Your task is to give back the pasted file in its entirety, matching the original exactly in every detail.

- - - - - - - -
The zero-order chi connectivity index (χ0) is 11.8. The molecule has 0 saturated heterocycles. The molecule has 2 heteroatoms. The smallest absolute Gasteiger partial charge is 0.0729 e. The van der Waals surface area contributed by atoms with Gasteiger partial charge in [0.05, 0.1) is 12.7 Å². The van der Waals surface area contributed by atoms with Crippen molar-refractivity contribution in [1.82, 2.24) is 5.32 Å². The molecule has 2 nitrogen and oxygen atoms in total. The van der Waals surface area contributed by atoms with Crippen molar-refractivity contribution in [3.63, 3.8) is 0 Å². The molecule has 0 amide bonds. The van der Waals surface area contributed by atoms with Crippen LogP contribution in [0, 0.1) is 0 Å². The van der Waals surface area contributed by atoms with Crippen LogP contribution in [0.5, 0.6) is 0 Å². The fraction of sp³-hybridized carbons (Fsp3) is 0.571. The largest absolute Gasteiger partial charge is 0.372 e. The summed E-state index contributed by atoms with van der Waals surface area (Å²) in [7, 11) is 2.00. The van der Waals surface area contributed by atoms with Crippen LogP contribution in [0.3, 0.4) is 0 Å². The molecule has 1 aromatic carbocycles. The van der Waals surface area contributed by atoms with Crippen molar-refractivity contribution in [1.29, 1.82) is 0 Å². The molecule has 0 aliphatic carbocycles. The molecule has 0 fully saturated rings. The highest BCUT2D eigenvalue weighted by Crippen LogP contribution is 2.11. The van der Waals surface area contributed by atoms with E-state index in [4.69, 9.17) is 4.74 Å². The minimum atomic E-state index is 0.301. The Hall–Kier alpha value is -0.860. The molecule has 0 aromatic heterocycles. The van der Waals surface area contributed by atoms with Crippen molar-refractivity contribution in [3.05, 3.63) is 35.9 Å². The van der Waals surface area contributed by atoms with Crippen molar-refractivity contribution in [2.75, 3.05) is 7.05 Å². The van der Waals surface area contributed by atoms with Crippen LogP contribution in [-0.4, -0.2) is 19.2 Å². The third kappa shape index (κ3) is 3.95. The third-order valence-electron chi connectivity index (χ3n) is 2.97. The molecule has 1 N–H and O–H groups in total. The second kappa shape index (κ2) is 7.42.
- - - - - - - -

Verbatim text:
The zero-order chi connectivity index (χ0) is 11.8. The molecule has 0 saturated heterocycles. The molecule has 2 heteroatoms. The smallest absolute Gasteiger partial charge is 0.0729 e. The van der Waals surface area contributed by atoms with Gasteiger partial charge in [0.05, 0.1) is 12.7 Å². The van der Waals surface area contributed by atoms with Crippen molar-refractivity contribution in [1.82, 2.24) is 5.32 Å². The molecule has 2 nitrogen and oxygen atoms in total. The van der Waals surface area contributed by atoms with Crippen molar-refractivity contribution in [3.63, 3.8) is 0 Å². The molecule has 0 amide bonds. The van der Waals surface area contributed by atoms with Crippen LogP contribution in [0, 0.1) is 0 Å². The van der Waals surface area contributed by atoms with Crippen LogP contribution in [0.5, 0.6) is 0 Å². The fraction of sp³-hybridized carbons (Fsp3) is 0.571. The largest absolute Gasteiger partial charge is 0.372 e. The summed E-state index contributed by atoms with van der Waals surface area (Å²) in [7, 11) is 2.00. The van der Waals surface area contributed by atoms with Crippen LogP contribution in [0.3, 0.4) is 0 Å². The molecule has 1 aromatic carbocycles. The van der Waals surface area contributed by atoms with Crippen molar-refractivity contribution in [1.29, 1.82) is 0 Å². The molecule has 0 aliphatic carbocycles. The molecule has 0 fully saturated rings. The highest BCUT2D eigenvalue weighted by Crippen LogP contribution is 2.11. The van der Waals surface area contributed by atoms with E-state index in [4.69, 9.17) is 4.74 Å². The minimum atomic E-state index is 0.301. The Hall–Kier alpha value is -0.860. The molecule has 0 aromatic heterocycles. The van der Waals surface area contributed by atoms with Crippen molar-refractivity contribution in [3.05, 3.63) is 35.9 Å². The van der Waals surface area contributed by atoms with Crippen molar-refractivity contribution in [2.75, 3.05) is 7.05 Å². The van der Waals surface area contributed by atoms with Crippen LogP contribution in [-0.4, -0.2) is 19.2 Å². The third kappa shape index (κ3) is 3.95. The third-order valence-electron chi connectivity index (χ3n) is 2.97. The molecule has 1 N–H and O–H groups in total. The second kappa shape index (κ2) is 7.42.